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Can allegations of demand of dowry and alcohol consumption made by wife amount to ‘cruelty’?

In the High Court of Delhi at New Delhi

(Before Vipin Sanghi and Jasmeet Singh, JJ.)

Harish Kumar  Vs Sarita 

MAT. APP.(F.C) 146/2020 and CM APPL. 30682/2020

Decided on October 6, 2021

1. The present appeal is directed against the judgment dated 25.02.2020 passed by the learned Principal Judge, Family Court, East in HMA No. 292/2017 preferred by the appellant/petitioner.

2. By the impugned Judgment the petitioner’s divorce petition under Section 13 (1) (ia) of the Hindu Marriage Act, to seek divorce from the respondent on the ground of cruelty, has been dismissed since the Family Court found that the petitioner had not been able to establish the said ground. The parties were married on 20.04.2008 according to Hindu rites and ceremonies. From their wedlock, two children i.e., a son and a daughter were born on 25.09.2009 and 09.03.2012 respectively. Both the children are residing with the respondent wife. The petitioner has been residing separately since October, 2014. He preferred the aforesaid divorce petition on 13.10.2014. In paragraph 18, the Learned Principal Judge has called out the allegations of matrimonial misconduct alleged by the Appellant. The same reads as follows:

“18, The pleadings of the parties have been noted in earlier part of this judgment in some detail. The allegations of the petitioner against the respondent are as follows:—

(a) The respondent was not doing household work.

(b) The respondent used to misbehave with the petitioner and his parents.

(c) The respondent caused separation of the petitioner from his parents.

(d) The respondent was going to her parental house quite frequently and the parental family of the respondent was interfering with the matrimonial life of the parties to this petition.

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(e) In March 2013, the respondent made a complaint to police which led to filing of a Kalandra under Section 107/151 Cr.P.C. against the petitioner.

(f) The parents of the respondent went to the house of the married sister of the petitioner and brother of the respondent and created nuisance.

(g) On 03.10.2014, the respondent assaulted the petitioner and caused scratch marks on his chest and shoulder by her finger nails.”

3. The Family Court has held that the allegations are bereft of particulars in pleadings and remained unsubstantiated during the trial. Consequently, the divorce petition was dismissed.

4. The submission of learned counsel for the appellant is that the Family Court has disregarded the judgments of the Supreme Court which have been taken note of in the impugned judgment itself. He submits that the respondent was convicted under Section 323 IPC for causing simple hurt to the petitioner. Despite that being the position, the Family Court has discarded the said incident while discussing the merits of the case. He further submits that serious allegations have been made against the petitioner by the respondent wife-to the effect, that he demanded dowry and he was a drunkard, neither of which has been substantiated before the Family Court. Learned counsel submits that the aforesaid baseless and false allegations also tantamount to causing mental cruelty to the petitioner husband.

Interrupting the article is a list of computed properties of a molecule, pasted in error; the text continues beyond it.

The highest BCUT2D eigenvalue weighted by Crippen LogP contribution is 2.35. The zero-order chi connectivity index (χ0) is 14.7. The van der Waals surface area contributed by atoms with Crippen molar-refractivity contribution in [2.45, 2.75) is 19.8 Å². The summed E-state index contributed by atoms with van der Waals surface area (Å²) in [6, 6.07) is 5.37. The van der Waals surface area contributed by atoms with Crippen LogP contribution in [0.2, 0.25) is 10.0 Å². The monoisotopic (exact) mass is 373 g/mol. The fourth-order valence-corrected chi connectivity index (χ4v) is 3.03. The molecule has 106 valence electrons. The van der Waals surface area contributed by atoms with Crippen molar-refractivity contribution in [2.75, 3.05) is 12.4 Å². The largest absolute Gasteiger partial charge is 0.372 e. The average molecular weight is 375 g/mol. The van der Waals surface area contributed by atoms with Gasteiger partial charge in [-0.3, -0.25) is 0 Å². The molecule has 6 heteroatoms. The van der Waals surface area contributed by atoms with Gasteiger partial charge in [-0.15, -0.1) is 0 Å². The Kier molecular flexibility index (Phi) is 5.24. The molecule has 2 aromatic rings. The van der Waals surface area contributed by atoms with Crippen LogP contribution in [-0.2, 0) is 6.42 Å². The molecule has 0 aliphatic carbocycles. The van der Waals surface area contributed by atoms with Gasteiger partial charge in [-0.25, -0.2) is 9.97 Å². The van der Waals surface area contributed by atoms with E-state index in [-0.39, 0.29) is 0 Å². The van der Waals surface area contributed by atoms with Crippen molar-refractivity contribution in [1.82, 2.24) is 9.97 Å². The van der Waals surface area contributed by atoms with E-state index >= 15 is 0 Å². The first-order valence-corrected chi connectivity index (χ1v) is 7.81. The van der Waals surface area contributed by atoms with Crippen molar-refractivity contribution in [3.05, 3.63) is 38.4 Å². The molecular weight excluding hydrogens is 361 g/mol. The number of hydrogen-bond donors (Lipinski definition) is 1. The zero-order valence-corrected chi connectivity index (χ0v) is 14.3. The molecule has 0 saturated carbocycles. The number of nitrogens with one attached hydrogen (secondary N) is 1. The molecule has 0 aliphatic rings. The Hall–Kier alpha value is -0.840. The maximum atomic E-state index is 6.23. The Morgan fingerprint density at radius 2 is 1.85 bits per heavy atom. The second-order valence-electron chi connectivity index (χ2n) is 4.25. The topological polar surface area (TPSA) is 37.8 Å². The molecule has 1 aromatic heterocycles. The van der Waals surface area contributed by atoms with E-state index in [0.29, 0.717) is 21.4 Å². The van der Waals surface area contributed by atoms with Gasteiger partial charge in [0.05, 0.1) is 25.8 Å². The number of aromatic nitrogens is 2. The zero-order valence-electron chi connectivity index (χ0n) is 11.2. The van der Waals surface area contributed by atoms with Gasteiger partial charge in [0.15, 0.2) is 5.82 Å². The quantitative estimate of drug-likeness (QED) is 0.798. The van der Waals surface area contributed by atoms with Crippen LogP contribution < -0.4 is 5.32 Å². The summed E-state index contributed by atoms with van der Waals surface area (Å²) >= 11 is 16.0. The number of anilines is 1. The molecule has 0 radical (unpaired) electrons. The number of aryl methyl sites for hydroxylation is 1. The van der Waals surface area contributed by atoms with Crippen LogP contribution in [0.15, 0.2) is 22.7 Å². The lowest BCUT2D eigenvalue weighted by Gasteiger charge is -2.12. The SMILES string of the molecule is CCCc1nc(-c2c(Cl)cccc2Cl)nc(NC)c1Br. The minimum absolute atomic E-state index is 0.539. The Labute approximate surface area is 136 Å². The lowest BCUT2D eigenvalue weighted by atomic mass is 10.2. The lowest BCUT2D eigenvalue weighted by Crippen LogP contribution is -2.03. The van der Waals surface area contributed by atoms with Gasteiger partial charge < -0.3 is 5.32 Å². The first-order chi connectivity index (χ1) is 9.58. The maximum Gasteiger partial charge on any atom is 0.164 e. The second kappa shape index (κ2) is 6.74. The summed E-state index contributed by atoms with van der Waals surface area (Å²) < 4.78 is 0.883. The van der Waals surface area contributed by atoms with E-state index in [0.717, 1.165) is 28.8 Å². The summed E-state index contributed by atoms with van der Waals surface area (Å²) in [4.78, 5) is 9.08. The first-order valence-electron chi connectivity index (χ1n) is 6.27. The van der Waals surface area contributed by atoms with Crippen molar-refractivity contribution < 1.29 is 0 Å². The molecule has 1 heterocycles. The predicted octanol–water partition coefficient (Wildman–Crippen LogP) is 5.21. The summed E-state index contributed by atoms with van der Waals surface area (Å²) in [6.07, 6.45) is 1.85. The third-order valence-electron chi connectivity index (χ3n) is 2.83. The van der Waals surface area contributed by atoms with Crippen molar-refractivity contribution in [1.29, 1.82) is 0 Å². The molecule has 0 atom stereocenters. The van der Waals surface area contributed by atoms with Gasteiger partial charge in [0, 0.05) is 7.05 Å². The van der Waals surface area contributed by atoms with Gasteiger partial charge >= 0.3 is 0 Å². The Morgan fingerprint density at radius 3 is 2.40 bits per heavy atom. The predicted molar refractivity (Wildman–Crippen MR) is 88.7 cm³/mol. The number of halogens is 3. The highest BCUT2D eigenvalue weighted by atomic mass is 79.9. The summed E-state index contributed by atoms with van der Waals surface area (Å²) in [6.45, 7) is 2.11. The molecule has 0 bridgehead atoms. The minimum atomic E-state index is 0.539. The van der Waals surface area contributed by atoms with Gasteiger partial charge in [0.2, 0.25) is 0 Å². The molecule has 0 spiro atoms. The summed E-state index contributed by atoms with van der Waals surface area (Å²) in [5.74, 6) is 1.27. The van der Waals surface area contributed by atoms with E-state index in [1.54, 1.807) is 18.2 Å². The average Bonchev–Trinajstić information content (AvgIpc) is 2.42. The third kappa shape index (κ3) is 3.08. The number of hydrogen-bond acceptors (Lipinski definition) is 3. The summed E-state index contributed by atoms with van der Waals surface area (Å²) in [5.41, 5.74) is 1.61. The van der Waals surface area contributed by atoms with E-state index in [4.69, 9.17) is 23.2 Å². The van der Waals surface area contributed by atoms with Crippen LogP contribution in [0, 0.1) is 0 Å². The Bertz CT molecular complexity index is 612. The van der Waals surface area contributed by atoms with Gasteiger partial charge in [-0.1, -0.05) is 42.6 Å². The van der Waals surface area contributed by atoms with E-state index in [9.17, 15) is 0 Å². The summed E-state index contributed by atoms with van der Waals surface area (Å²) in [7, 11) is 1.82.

5. Having heard the learned counsel for the appellant and having perused the impugned judgment we do not find any merit in the same. In our view, the Family Court has correctly appreciated the facts and the law. Normal wear and tear in marital relationship is to be expected, and cannot be a reason to end the relationship. Hindu Marriage is a sacrament, and the parties have two minor children, who are the responsibility of both the parents to look after. The Family Court has noted that the petitioner was also picked up by the police and booked under Sections 107 and 151 Cr.P.C., on the complaint of the respondent wife of his assaulting her in an inebriated condition.

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6. The allegations made by the respondent wife with regard to the petitioner demanding dowry and indulging in alcohol consumption, in our view, do not tantamount to making serious allegations impinging on the character of the petitioner, to such an extent, that they would be the cause of immense mental agony and cruelty to the petitioner such that it would make it impossible for the petitioner to live with the Respondent wife. Moreover, the past conduct of the Appellant shows that the allegation of the Appellant indulging in drinking of liquor is not false. We, therefore, do not find any reason to interfere with the impugned judgment.

7. The appeal is dismissed.

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